I love photographing animals. It’s great fun and they often come with a lot of personality, especially dogs. And who doesn’t have a dog or know somebody with a dog you can play with? If you’ve never tried photographing dogs before, though, it can be a bit of a learning curve. But to make life easier, here’s photographer Phil Harris with 10 tips in 100 seconds to get your creative juices flowing.
1. Use window light
This isn’t really much different to photographing portraits of people. Big windows can be a fantastic source of light for images like these. They’re nice and soft (assuming the sun’s not blasting straight through), but still give a nice directional quality to the light that still wraps around your subject. But it’s not a light source people typically think about with animals.
2. Use your phone’s light
In a pinch, phones can be an excellent source of off-camera light for many subjects. Even though they’re a small hard light source, you can see the effect it has on your subject while you’re setting it up. You can move it around to get the catchlights, highlights and shadows exactly where you want them, and when you’re happy, take the shot.
3. Make sparkly out of focus backgrounds using tinfoil
This is a neat tip for getting a nice background that contrasts with your subject without being very distracting. The sparkly reflections from crumpled tinfoil can look quite good when thrown way out of focus, and helps to add some separation on the shadow side of the dog if you’re not using a rim light.
4. Upside down reflections
It’s natural to want to photograph dogs outdoors as well as inside. Puddles can be a great source of reflection to give your shot an interesting or unique perspective that you wouldn’t otherwise be able to achieve.
5. Mirror white space
As a picture on its own, I’m not a huge fan of this, but for things like layout design, it’s a very cool idea. Want to make an advert for your new Doggy Day Care service? Plenty of space on images like these for putting your details.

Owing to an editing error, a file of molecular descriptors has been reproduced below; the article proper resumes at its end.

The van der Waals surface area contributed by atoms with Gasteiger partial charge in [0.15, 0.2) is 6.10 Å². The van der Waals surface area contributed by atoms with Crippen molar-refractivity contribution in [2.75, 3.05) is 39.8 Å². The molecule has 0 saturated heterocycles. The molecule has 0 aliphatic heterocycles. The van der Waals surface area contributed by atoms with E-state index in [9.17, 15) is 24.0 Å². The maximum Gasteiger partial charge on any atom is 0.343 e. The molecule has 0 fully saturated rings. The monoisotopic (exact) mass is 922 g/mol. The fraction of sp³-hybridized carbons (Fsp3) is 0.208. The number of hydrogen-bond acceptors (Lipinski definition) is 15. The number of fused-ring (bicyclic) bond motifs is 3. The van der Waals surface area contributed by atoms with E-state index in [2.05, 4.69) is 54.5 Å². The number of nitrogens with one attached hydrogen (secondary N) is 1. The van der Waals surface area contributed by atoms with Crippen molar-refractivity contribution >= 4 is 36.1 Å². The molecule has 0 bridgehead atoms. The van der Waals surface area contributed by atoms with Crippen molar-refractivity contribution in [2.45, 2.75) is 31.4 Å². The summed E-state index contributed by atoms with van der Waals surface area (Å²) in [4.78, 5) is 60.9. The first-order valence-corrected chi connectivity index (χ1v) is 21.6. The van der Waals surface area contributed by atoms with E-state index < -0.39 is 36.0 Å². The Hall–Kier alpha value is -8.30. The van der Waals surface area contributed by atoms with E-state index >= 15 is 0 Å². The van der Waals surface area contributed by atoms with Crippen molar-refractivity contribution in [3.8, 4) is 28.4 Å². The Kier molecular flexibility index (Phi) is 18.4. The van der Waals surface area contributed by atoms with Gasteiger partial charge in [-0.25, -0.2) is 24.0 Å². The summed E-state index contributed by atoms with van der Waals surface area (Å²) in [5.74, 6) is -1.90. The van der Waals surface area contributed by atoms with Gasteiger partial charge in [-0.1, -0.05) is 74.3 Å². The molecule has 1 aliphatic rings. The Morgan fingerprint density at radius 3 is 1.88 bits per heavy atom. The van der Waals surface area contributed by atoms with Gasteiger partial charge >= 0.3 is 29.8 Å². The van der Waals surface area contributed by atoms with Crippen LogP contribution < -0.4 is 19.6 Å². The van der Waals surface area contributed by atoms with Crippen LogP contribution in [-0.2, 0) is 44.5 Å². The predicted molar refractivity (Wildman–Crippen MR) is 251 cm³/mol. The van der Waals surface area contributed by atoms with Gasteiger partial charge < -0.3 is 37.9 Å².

6. Fairy lights
This one’s a little like the tinfoil trick. It’s a way to add interest to the environment surrounding your furry friend. Personally, I’d go a little more three dimensional with this using vertical space. Having some of them higher up in the background behind the dog, and some in the foreground in front of the dog all out of focus can add a lot of depth to the image when shot at the dog’s eye level.
This is one of those Marmite effects. You either love it or you hate it. I have to admit, I tend to be on the side of the latter. It’s just not my thing. But it can be a fun technique to experiment with and learn from.
And speaking of love/hate techniques, this is one I actually quite like. I’ve seen some beautiful shots of both people and animals made with the assistance of various prisms. There are all kinds of different prisms available that each offer very different effects. So, it’s worth exploring a few different types
9. Phone flare
Soemtimes, you just want to get a little bit J.J. Abrams with your photography and add a little lens flare. There’s a bunch of different ways you can do it, but the LED from your smartphone is probably the simplest and easiest. Sometimes it works, sometimes it doesn’t. Sometimes it’s super distracting and at other times it can hide distractions. But it’s another one of those you’ll want to experiment with in a variety of scenarios.
10. Change perspective
This would’ve been my first tip. Getting down to the dog’s eye level is a great way to give your pet more personality. We’re always looking down on dogs, physically, not in a snooty way. We’re just that much taller than them. So, getting down their level, showing the world from their perspective, is a good way really connect with the subject.
Many of those tips above can easily translate to photographing people and other subjects. But if you have a dog or other pet, they can make great subjects to practice with, even if you normally photograph people.
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